In a bid to boost tourism in Africa, it is time for its citizens to change the narrative from a continent that needs saving to one that is thriving. This was the key insight at Africa’s Travel Indaba media launch held in Durban, South Africa, recently. Africa’s Travel Indaba is the continent’s leading and longest running travel trade show. The event showcases the widest variety of the continent’s best tourism products and attracts international buyers and media from across the world. It also offers industry players and stakeholders an opportunity to meet and engage on the challenges and opportunities that affect the advancement of tourism on the continent. Keynote speaker of the day, the Chief Convention Bureau Officer of South Africa National Convention Bureau (SANCB), Amanda Kotze-Nhlapo, elaborated on this year’s Travel Indaba theme - Africa’s Stories, Your Success. “We no longer look to the world for affirmation or inspiration, the world looks

Image from Indaba 2018

to us. We are real, vibrant and driven to succeed. So, we invite the world to journey with us and tell the new story of Africa.” Kotze-Nhlapo added that the responsibility of safeguarding Africa’s narrative is not only up to its storytellers but all

Africans. “In this post-truth world, it is up to each of us to be vigilant about the way Africa is depicted. We can be the watchdogs of misrepresented stories and best of all, we have the digital tools to keep the narrative truthful.”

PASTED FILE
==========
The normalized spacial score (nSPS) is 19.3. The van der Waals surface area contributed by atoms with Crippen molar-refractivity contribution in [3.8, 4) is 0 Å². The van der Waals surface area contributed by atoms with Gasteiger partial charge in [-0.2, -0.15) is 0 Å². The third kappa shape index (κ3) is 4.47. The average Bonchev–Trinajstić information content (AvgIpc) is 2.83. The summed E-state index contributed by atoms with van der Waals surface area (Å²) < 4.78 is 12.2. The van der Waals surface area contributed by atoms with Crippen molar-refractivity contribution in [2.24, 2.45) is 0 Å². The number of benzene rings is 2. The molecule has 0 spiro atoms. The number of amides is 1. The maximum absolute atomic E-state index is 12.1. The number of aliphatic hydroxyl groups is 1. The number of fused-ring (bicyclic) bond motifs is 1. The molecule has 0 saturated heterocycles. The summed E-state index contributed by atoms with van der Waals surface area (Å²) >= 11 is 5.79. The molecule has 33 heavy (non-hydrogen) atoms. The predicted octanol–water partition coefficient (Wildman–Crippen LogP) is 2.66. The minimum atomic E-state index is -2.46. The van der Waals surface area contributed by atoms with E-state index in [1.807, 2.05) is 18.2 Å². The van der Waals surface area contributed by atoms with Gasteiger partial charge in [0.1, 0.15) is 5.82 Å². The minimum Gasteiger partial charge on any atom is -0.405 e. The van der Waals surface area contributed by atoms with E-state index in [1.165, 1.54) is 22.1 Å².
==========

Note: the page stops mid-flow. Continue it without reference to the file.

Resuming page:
T H I S D AY ˾ ͯͲ˜Ͱͮͯͷ





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T H I S D AY ˾ SUNDAY APRIL 14, 2019





Yoruba, Igbo, and Igala Are Oldest Races in the World ASSISTANT EDITOR OLUFUNKE OLAODE/


T H I S DAY, T H E S U N DAY N E W S PA P E R ˾ ͯͲ,Ͱͮͯͷ


Why Ogun State First Lady Is the Living Moremi Oba Enitan Babatunde Akanke Ogunwusi

He is a blend of majesty and history; the bridge between modernity and tradition. His lungs are filled with ancient air though he breathes in the oxygen of the future with the combination of the past and present. Resplendent in a white robe, suave in simple, flowing attire, he glides royally into the shimmering throne that smacks of ancestral aura. His visage is clean-shaven and his looks handsomely majestic; his words imperial, subtle and spiritual. His eyes glimmer as he speaks, intoning transcendental musing and understanding. Revered home and abroad, His Imperial Majesty, Oba Enitan Babatunde Akanke Ogunwusi, Ojaja II and the 51st Ooni of Ife, speaks with Adedayo Adejobi about the ‘Moremi’ project, the essence of the Yoruba, Igbo and Igala races and the correlation between Google and the Ifa divinities


hat is the unique essence of the stage play, ‘Moremi’, which you’re promoting? What informed the whole idea? The story of Moremi signifies great leadership. What makes it more unique is that she was a woman. Great leaders always put the love of their people before themselves and that is what exactly what Moremi did. Moremi was indeed a true feminist who saw the opportunity to save her people not minding the fact that she was a woman. Feminism is not about waiting for something to be handed over to you because you are a woman; it is about getting up and going out to earn it. And this is what Moremi did 1700 years ago, that why she’s remembered today. Moremi’s story also shows that female leadership did not just start with the influence of western feminism, it started with the sacrifice Moremi made 1,700 years ago. She took that bold step of allowing herself to be captured by invaders of Ife who were taking her people as slaves. Moremi is beyond a stage play. It’s deeper. It is a